What is Form I-140?
Form I-140, also known as the Immigrant Petition for Alien Worker, is an immigration form used in the United States. It is filed by employers on behalf of certain foreign workers to petition for their permanent residency, also known as a Green Card. The I-140 is one of the key steps in the employment-based immigration process.
Here’s a brief overview of how the process works:
- Employer Sponsorship: Form I-140 can only be filed by a U.S. employer (or a potential employer) who intends to hire a foreign national for a permanent job position.
- Employment Categories: The I-140 is filed under specific employment-based immigration categories, such as:
EB-1: For priority workers, including individuals with extraordinary ability, outstanding professors and researchers, and multinational managers or executives.
b. EB-2: For professionals holding advanced degrees or individuals with exceptional ability in their respective fields.
c. EB-3: For skilled workers, professionals, and other workers with at least two years of experience or training.
d. EB-4: For special immigrants, including religious workers and certain other categories.
e. EB-5: For immigrant investors who invest a significant amount of capital in a new commercial enterprise and create jobs for U.S. workers.
- Labor Certification (in some cases): Before filing Form I-140 in the EB-2 and EB-3 categories, the employer may be required to obtain a labor certification from the U.S. Department of Labor. This process ensures that there are no qualified U.S. workers available for the position being offered to the foreign worker.
- Priority Date: The filing of the I-140 establishes the foreign worker’s priority date, which is important for determining their place in the visa queue. Priority dates are critical in the context of limited visa numbers in some employment-based categories.
- Green Card Application: After the I-140 is approved, the foreign worker may apply for a Green Card by either adjusting their status if they are already in the U.S. or through consular processing if they are outside the U.S.
It is important to note that the I-140 process can be complex and time-consuming, and it is advisable to seek the assistance of an experienced immigration attorney to navigate through the application successfully. Additionally, the specific requirements and processing times may vary depending on the employment category and the current immigration regulations.
Who can file Form I-140?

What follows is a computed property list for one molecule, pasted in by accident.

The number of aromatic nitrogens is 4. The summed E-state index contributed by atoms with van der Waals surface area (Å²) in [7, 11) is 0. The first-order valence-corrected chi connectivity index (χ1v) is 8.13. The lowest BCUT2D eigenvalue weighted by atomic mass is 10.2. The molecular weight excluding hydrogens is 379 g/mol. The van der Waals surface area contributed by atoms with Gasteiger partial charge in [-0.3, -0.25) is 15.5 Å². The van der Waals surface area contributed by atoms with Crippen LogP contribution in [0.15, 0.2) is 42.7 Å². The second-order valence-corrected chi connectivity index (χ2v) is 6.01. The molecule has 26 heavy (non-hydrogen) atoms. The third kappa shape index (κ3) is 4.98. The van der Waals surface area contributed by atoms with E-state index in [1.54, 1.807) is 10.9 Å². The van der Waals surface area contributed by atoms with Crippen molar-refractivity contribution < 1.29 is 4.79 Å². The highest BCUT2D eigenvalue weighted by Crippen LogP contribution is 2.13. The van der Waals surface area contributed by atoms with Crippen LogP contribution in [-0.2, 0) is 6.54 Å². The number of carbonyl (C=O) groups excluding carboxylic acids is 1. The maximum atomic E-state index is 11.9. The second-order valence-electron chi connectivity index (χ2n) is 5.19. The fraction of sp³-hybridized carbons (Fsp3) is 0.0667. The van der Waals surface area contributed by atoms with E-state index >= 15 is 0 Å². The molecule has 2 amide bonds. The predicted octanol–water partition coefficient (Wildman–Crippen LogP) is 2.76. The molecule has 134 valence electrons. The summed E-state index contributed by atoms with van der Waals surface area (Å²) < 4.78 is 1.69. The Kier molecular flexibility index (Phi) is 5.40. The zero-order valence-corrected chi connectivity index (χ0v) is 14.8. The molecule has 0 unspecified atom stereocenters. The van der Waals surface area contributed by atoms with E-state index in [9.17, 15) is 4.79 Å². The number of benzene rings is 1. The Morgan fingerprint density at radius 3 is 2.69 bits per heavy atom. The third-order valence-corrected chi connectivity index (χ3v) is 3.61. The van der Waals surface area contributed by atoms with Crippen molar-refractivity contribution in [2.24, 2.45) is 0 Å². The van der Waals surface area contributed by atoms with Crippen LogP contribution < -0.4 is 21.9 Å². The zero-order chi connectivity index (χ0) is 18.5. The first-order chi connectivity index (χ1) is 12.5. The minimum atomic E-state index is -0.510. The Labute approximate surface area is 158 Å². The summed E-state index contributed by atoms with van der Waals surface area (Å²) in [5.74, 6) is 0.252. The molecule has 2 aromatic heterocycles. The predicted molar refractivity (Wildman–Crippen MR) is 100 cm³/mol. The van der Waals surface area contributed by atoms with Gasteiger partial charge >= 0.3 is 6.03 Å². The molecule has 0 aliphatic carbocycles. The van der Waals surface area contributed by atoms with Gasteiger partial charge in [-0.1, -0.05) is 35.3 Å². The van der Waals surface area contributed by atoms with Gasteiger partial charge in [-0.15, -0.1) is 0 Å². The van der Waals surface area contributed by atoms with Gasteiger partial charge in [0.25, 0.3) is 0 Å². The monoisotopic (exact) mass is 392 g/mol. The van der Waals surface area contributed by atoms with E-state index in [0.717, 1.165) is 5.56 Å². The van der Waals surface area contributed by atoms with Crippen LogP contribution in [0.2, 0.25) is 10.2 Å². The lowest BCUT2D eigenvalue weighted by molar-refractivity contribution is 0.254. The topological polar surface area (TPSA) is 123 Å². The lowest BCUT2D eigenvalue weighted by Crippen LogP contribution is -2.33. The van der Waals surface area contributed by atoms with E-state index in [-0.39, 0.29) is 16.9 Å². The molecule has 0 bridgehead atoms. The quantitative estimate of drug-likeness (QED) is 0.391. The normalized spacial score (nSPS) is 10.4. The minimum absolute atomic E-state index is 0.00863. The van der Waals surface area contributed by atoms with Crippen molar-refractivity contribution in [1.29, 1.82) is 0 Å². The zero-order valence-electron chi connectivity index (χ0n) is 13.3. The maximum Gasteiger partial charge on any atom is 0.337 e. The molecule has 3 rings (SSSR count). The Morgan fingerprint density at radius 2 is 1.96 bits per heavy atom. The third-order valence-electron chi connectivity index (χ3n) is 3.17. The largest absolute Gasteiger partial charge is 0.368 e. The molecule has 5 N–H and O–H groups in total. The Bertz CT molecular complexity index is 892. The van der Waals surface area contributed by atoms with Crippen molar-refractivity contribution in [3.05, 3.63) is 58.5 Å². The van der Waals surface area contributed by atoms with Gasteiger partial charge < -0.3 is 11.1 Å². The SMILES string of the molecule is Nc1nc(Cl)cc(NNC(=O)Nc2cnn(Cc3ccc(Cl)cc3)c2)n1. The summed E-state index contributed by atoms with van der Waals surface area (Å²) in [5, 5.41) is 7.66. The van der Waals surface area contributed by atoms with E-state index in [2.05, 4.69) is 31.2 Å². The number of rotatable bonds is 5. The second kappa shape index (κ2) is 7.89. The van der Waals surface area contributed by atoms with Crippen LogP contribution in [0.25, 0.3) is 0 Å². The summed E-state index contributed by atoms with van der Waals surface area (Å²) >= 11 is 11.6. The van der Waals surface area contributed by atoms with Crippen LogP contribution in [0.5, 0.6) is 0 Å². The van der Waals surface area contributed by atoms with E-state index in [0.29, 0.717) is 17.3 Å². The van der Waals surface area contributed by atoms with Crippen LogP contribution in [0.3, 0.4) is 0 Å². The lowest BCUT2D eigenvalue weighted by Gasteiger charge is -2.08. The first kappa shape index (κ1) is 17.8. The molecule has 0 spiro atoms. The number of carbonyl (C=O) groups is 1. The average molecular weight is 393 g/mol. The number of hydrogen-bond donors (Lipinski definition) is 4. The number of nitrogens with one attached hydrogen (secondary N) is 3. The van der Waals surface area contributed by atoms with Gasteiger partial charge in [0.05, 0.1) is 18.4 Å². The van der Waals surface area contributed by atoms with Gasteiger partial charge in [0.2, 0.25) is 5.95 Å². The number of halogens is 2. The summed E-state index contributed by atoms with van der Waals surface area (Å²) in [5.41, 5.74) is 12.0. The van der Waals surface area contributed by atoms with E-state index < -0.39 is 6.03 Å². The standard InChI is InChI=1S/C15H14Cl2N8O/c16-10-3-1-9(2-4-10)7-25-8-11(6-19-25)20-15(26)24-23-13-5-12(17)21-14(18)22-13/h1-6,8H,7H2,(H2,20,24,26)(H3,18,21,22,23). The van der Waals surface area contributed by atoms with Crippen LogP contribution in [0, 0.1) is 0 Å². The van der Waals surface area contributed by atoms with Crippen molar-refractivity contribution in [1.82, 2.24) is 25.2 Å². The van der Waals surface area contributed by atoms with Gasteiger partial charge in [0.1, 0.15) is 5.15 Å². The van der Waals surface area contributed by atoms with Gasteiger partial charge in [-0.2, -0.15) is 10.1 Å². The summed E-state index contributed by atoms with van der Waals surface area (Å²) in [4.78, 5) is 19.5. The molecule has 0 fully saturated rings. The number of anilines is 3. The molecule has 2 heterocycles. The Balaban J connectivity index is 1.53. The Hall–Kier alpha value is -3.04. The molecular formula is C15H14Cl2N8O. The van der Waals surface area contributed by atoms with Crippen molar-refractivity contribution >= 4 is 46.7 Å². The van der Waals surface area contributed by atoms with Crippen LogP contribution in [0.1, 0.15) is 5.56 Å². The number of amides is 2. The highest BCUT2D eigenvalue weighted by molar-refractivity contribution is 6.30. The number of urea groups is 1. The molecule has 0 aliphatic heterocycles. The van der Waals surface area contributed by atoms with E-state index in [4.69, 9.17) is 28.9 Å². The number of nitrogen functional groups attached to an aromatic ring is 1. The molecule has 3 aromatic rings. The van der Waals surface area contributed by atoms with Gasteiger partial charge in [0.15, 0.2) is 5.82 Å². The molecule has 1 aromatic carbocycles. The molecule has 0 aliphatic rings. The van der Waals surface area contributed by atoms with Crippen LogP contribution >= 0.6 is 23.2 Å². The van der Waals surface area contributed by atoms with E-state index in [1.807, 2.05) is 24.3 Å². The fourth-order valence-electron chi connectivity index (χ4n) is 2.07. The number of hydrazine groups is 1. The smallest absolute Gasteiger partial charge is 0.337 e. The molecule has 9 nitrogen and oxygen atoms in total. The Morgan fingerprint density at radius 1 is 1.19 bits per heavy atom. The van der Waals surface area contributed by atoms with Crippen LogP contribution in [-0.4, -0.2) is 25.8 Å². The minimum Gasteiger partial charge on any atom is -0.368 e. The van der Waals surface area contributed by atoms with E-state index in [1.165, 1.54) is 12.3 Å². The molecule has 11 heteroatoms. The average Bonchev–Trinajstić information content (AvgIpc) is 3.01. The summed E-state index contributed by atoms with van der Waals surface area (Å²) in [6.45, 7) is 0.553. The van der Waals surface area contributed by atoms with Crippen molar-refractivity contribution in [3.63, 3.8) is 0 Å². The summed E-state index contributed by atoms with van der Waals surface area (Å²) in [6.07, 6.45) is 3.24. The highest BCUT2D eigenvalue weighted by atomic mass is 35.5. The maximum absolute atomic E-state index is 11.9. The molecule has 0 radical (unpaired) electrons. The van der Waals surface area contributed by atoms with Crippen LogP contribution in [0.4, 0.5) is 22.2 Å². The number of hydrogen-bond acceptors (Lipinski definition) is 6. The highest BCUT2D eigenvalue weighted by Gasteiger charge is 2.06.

Form I-140, the Immigrant Petition for Alien Worker, can be filed by U.S. employers or prospective employers on behalf of certain foreign workers. The form is used to petition for the foreign worker’s eligibility for a Green Card (permanent residency) based on employment in the United States.
Only employers can initiate the I-140 petition; the foreign worker cannot file it on their own behalf. The eligibility criteria for filing Form I-140 vary depending on the specific employment-based immigration category under which the petition is filed. The main employment-based categories are as follows:
- EB-1: Priority Workers
- Individuals with extraordinary ability in the sciences, arts, education, business, or athletics.
- Outstanding professors and researchers.
- Multinational executives or managers.
- EB-2: Professionals Holding Advanced Degrees or Persons with Exceptional Ability
- Individuals with advanced degrees (master’s degree or higher) or its equivalent.
- Foreign workers with exceptional ability in their respective fields.
- EB-3: Skilled Workers, Professionals, and Other Workers
- Skilled workers with at least two years of job experience or training.
- Professionals with a bachelor’s degree or its equivalent.
- Other workers in positions requiring less than two years of training or experience.
- EB-4: Special Immigrants
- Certain special immigrant categories, such as religious workers, certain broadcasters, and employees of U.S. foreign service posts.
- EB-5: Immigrant Investors
- Foreign investors who invest a specified amount of capital in a new commercial enterprise that creates jobs for U.S. workers.
It’s important to note that the I-140 petition is specific thestyleplus to the employment-based Green Card process. Other types of immigration benefits, such as family-based Green Cards, have different petition forms and requirements.
Once the I-140 petition is approved by the U.S. Citizenship and Immigration Services (USCIS), the foreign worker becomes eligible to move forward with the final step of the Green Card process, which involves either adjusting their status if they are already in the U.S. or going through consular processing if they are outside the U.S.
How much does it cost to file Form I-140?
The filing fee for Form I-140, Immigrant Petition for Alien Worker, was $700 USD. However, please note that immigration fees are subject to change over time, and it is essential to verify the current fee with the U.S. Citizenship and Immigration Services (USCIS) at the time of filing.
Additionally, it is common for employers to bear the cost of filing Form I-140 on behalf of the foreign worker, as it is typically an employer-sponsored petition for employment-based immigration. The employer is responsible for covering the filing fee and any other associated costs.
In certain cases, premium processing service may be available for Form I-140, which allows for expedited processing of the petition for an additional fee. As of my last update, the premium processing fee was $2,500 USD. However, this fee may also change over time, so it is crucial to check the USCIS website or consult with an immigration attorney for the most up-to-date information on filing fees and premium processing options.
Keep in mind that government filing fees and premium processing fees are subject to change, so it is essential to confirm the current fees with USCIS or funnyjok consult with an immigration attorney to ensure accurate and up-to-date information.